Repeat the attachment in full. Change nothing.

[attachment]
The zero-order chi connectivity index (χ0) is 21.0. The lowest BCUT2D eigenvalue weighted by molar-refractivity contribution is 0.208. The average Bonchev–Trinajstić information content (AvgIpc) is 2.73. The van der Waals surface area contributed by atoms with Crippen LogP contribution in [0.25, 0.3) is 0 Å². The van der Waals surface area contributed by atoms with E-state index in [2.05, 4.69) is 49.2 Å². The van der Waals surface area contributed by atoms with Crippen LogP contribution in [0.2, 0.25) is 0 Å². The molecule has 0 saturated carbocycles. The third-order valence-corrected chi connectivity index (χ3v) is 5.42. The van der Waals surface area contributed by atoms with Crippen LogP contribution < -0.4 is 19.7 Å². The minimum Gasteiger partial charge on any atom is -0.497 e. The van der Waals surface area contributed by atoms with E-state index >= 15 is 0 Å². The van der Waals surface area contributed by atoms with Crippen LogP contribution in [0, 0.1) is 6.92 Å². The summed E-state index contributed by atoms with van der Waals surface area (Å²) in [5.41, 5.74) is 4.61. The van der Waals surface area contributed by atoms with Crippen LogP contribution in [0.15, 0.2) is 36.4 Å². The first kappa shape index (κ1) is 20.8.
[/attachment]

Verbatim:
The zero-order chi connectivity index (χ0) is 21.0. The lowest BCUT2D eigenvalue weighted by molar-refractivity contribution is 0.208. The average Bonchev–Trinajstić information content (AvgIpc) is 2.73. The van der Waals surface area contributed by atoms with Crippen LogP contribution in [0.25, 0.3) is 0 Å². The van der Waals surface area contributed by atoms with E-state index in [2.05, 4.69) is 49.2 Å². The van der Waals surface area contributed by atoms with Crippen LogP contribution in [0.2, 0.25) is 0 Å². The molecule has 0 saturated carbocycles. The third-order valence-corrected chi connectivity index (χ3v) is 5.42. The van der Waals surface area contributed by atoms with Crippen LogP contribution < -0.4 is 19.7 Å². The minimum Gasteiger partial charge on any atom is -0.497 e. The van der Waals surface area contributed by atoms with E-state index >= 15 is 0 Å². The van der Waals surface area contributed by atoms with Crippen LogP contribution in [0, 0.1) is 6.92 Å². The summed E-state index contributed by atoms with van der Waals surface area (Å²) in [5.41, 5.74) is 4.61. The van der Waals surface area contributed by atoms with Crippen LogP contribution in [0.15, 0.2) is 36.4 Å². The first kappa shape index (κ1) is 20.8.